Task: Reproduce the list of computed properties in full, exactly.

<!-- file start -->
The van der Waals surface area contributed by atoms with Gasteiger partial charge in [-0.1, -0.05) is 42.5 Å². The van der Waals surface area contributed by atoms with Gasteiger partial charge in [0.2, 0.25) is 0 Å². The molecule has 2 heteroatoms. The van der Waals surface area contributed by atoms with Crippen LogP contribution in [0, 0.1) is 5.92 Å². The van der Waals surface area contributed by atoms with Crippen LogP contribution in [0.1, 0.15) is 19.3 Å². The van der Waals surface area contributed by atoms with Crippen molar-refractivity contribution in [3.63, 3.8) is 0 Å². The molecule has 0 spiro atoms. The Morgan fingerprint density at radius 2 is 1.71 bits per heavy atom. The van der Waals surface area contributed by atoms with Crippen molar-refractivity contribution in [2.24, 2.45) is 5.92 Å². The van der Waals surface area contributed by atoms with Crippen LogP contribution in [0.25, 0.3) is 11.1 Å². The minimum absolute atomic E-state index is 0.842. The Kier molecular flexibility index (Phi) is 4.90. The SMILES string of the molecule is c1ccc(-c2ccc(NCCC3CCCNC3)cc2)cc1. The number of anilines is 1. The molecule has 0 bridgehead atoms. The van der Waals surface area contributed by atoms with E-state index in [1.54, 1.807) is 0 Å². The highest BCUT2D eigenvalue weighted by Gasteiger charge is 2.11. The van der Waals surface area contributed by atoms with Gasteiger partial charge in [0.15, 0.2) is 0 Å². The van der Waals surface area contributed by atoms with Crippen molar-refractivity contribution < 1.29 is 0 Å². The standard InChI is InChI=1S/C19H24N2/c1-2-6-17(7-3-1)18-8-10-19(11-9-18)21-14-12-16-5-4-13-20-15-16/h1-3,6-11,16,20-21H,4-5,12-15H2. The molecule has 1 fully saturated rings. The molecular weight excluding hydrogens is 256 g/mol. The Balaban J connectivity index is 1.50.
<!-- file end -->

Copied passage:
The van der Waals surface area contributed by atoms with Gasteiger partial charge in [-0.1, -0.05) is 42.5 Å². The van der Waals surface area contributed by atoms with Gasteiger partial charge in [0.2, 0.25) is 0 Å². The molecule has 2 heteroatoms. The van der Waals surface area contributed by atoms with Crippen LogP contribution in [0, 0.1) is 5.92 Å². The van der Waals surface area contributed by atoms with Crippen LogP contribution in [0.1, 0.15) is 19.3 Å². The van der Waals surface area contributed by atoms with Crippen molar-refractivity contribution in [3.63, 3.8) is 0 Å². The molecule has 0 spiro atoms. The Morgan fingerprint density at radius 2 is 1.71 bits per heavy atom. The van der Waals surface area contributed by atoms with Crippen molar-refractivity contribution in [2.24, 2.45) is 5.92 Å². The van der Waals surface area contributed by atoms with Crippen LogP contribution in [0.25, 0.3) is 11.1 Å². The minimum absolute atomic E-state index is 0.842. The Kier molecular flexibility index (Phi) is 4.90. The SMILES string of the molecule is c1ccc(-c2ccc(NCCC3CCCNC3)cc2)cc1. The number of anilines is 1. The molecule has 0 bridgehead atoms. The van der Waals surface area contributed by atoms with E-state index in [1.54, 1.807) is 0 Å². The highest BCUT2D eigenvalue weighted by Gasteiger charge is 2.11. The van der Waals surface area contributed by atoms with Gasteiger partial charge in [0.15, 0.2) is 0 Å². The van der Waals surface area contributed by atoms with Crippen molar-refractivity contribution < 1.29 is 0 Å². The standard InChI is InChI=1S/C19H24N2/c1-2-6-17(7-3-1)18-8-10-19(11-9-18)21-14-12-16-5-4-13-20-15-16/h1-3,6-11,16,20-21H,4-5,12-15H2. The molecule has 1 fully saturated rings. The molecular weight excluding hydrogens is 256 g/mol. The Balaban J connectivity index is 1.50.